Garden Blog Pioneers, Part 2

– Posted in: About this site, Blogging Art and Practice, Garden Blog Pioneers, Mailbag, Recommended Links, Series
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This is the second part in a series about the early days of garden blogging, written to commemorate my four years as a garden blogger. For those just joining us, the respondents to my email questions are:
Tamara Galbraith [TG], formerly of Talking Dirty, now publishing Can You Dig It?

M. Sinclair Stevens [MSS], longtime publisher of Zanthan Gardens.

Paul Owoc [PO], observant chronicler of a greenZoo.

Pam Shorey [PS], originally blogging at Outside in the Garden, and now at Rivermantic.

Erica Bess Duncan [EBD], writing at GardenSpot.

Ilona [IL] of Ilona’s Garden Journal.

Doug Welch [DW], keeping A Gardener’s Notebook.

Jennifer Zynischer [JZ], aka the Garden Djinn.

Kathy Purdy [KP], that’s me. I’ll be piping in with my responses. As a matter of fact, I’m the only one who got to see what the others said before writing my own answers, so I have an unfair advantage.

2. Of all the things you could use this technology for, why gardening? How did you see a blog working for you better than more traditional means of garden communication, such as a chat over the fence, a garden club membership, a plant society membership, or a magazine subscription? What problem were you hoping to solve, or what need did you want to fill?

  • [DW:] “The origins of my gardening column (that is what it was before it was a blog) come from a web hosting company that wanted to build a collection of content for their customers. I was asked to re-print my career column and also create 2 additional columns, one on technology for everyone, Technology IQ and one on gardening, A Gardener’s Notebook. In exchange, I received free web hosting.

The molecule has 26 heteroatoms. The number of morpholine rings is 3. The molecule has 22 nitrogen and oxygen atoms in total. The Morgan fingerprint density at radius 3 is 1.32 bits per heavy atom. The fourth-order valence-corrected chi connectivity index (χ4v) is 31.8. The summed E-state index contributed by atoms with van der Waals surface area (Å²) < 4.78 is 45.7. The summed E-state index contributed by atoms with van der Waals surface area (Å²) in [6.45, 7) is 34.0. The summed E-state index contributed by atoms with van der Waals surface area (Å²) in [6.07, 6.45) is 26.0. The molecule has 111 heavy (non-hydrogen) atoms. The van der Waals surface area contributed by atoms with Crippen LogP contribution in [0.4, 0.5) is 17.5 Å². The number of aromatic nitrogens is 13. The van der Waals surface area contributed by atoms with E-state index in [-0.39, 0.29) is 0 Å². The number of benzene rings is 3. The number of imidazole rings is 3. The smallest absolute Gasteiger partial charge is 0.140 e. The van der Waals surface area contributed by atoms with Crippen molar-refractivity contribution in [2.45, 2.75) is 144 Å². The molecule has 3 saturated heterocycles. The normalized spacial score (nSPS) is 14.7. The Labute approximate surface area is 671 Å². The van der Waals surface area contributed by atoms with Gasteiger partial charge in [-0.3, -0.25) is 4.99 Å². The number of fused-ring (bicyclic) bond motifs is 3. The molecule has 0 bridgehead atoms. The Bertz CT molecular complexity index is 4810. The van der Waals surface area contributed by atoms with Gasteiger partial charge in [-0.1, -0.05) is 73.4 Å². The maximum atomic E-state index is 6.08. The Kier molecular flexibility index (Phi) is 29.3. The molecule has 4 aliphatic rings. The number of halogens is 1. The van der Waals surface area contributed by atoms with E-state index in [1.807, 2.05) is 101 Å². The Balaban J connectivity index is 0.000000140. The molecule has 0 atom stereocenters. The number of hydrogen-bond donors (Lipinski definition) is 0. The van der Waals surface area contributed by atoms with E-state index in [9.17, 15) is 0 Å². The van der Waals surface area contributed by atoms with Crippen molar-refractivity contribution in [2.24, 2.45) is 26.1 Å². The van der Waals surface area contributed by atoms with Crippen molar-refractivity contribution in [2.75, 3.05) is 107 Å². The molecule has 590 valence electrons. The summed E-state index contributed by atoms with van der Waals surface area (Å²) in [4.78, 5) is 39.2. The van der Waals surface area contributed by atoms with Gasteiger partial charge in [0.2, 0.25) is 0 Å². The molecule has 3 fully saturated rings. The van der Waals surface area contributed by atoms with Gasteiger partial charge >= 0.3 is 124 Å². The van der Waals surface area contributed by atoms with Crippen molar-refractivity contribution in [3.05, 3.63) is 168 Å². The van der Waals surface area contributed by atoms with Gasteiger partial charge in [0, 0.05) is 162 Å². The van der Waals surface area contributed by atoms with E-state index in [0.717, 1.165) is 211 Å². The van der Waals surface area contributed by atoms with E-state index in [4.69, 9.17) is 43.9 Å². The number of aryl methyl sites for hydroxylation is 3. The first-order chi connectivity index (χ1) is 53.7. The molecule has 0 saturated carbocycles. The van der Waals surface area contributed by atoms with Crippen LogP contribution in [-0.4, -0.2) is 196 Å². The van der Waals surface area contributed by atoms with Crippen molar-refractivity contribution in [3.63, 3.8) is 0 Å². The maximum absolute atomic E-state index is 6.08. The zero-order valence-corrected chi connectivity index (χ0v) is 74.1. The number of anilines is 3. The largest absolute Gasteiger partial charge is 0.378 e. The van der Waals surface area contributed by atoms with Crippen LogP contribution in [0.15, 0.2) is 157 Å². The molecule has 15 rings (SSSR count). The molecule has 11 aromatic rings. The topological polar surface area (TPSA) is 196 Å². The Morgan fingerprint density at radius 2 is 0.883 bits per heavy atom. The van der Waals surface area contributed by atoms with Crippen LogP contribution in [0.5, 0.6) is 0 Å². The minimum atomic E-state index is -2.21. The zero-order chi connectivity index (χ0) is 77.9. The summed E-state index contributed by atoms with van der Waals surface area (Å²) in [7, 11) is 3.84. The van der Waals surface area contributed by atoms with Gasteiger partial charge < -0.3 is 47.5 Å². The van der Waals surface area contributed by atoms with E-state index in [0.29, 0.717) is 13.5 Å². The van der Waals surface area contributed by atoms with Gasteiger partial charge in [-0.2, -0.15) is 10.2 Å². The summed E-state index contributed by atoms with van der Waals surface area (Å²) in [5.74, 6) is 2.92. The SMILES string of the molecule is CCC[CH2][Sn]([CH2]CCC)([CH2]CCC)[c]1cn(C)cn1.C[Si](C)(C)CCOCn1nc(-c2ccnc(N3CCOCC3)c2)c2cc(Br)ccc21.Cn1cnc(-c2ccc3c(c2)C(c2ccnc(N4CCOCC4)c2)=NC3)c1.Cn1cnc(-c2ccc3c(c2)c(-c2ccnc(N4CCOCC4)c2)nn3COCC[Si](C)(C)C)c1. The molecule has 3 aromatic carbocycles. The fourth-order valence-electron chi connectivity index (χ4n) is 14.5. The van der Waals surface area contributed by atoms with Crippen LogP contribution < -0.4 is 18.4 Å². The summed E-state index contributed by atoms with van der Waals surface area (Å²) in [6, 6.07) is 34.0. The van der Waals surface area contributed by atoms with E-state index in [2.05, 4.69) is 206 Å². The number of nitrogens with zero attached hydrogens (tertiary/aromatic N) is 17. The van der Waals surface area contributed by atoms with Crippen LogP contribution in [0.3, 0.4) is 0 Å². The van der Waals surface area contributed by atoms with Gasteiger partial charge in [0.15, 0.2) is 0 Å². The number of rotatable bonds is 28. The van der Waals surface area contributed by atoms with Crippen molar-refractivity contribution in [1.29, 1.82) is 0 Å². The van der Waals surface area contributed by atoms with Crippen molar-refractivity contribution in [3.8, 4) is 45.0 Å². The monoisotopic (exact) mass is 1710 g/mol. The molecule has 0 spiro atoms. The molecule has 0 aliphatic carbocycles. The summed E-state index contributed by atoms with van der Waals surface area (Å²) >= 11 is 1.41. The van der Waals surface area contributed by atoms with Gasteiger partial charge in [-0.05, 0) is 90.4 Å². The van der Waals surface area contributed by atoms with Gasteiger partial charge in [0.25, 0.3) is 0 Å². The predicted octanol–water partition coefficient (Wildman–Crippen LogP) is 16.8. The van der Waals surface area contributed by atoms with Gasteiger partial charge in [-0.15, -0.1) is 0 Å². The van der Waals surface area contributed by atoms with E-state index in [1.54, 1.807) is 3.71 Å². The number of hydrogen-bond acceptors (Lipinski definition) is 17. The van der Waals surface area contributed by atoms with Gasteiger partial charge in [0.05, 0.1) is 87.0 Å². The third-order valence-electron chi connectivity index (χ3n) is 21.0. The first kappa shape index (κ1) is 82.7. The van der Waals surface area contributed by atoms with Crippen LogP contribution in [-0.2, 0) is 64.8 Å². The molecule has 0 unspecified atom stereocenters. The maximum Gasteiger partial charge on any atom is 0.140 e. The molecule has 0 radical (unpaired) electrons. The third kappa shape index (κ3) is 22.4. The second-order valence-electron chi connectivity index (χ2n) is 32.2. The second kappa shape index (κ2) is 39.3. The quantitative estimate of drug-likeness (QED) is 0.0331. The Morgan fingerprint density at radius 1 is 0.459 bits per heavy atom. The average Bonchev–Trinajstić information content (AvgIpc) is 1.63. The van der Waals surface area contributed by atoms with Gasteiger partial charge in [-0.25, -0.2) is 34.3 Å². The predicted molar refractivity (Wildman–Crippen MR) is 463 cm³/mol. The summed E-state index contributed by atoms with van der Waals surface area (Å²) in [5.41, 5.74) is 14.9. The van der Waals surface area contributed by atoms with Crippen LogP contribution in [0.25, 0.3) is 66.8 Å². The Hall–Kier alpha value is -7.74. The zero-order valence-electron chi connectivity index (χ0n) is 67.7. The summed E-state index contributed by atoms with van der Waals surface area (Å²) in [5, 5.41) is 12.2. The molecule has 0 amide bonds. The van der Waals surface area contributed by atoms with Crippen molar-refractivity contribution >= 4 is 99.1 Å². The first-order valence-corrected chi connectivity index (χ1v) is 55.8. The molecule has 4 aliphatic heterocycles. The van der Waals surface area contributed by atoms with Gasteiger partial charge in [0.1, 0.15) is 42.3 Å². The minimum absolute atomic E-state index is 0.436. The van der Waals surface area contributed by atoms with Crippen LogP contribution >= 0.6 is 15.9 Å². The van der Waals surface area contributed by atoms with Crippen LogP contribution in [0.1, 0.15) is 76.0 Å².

We had just purchased our first home, which included a 10-year-old garden, both front and back. This gave me the perfect entree into garden writing. I had no chance to garden in Los Angeles, even though I spent most of my summers in rural Ohio helping my grandmother and father in their gardens. Of course, since I wasn’t an expert, the gardening column gave me a chance to reach out to the entire world for advice and guidance. That is only one way in which garden blogging can increase the enjoyment of your own garden. You suddenly have hundreds of “neighbors”, all over the world.

    I still visit our local gardens here in LA and ask questions of gardening experts, but now A Gardener’s Notebook allows me to share that information with my readers, no matter where they might be located.

    Today, A Gardener’s Notebook is not only a blog, but several months ago I started creating audio and video podcasts for the blog, as well. I have been producing an audio podcast of my career columns, Career Opportunities for almost 2 years and I wanted to do a podcast that was not technology-related.”

  • [PO:] “I never approached writing on whatever I write with a goal in mind to educate or problem solve. I don’t tell readers how to grow bigger tomatoes or how to keep the slugs away from their hostas. I don’t pretend to be an authority. If anything, I try to be an active, engaged observer of what I happen upon on my weekly walks.”
  • [JZ:] “When TypePad was in the beta and I received an invite to be a tester I was delighted. I had just purchased a digital camera, and this, to me, was like Christmas in July. I created Garden Djinn as a place to play, to write, and to post many pretty pictures.

    Then, as now, the entire project is for my benefit – a scrapbook of my garden with a few loose essays and observations. It’s true that I do write in a conversational tone, and I am always thrilled to have visitors! It’s also true that I feel bad when I go more than a month without posting and feel duly compelled by peer pressure (entirely internal) to throw something up that’s fresh to look at. But it has always been a creative endeavor, as much as the garden itself.

    And writing, for me, is a toss-off activity. It can be less than perfect. I am comfortable knowing I can go back and ‘tighten it up’ if I see areas in my posts that can be improved. I can express myself artistically with my photos and prose, and not suffer the perfectionism that plagues me in my fine art attempts.”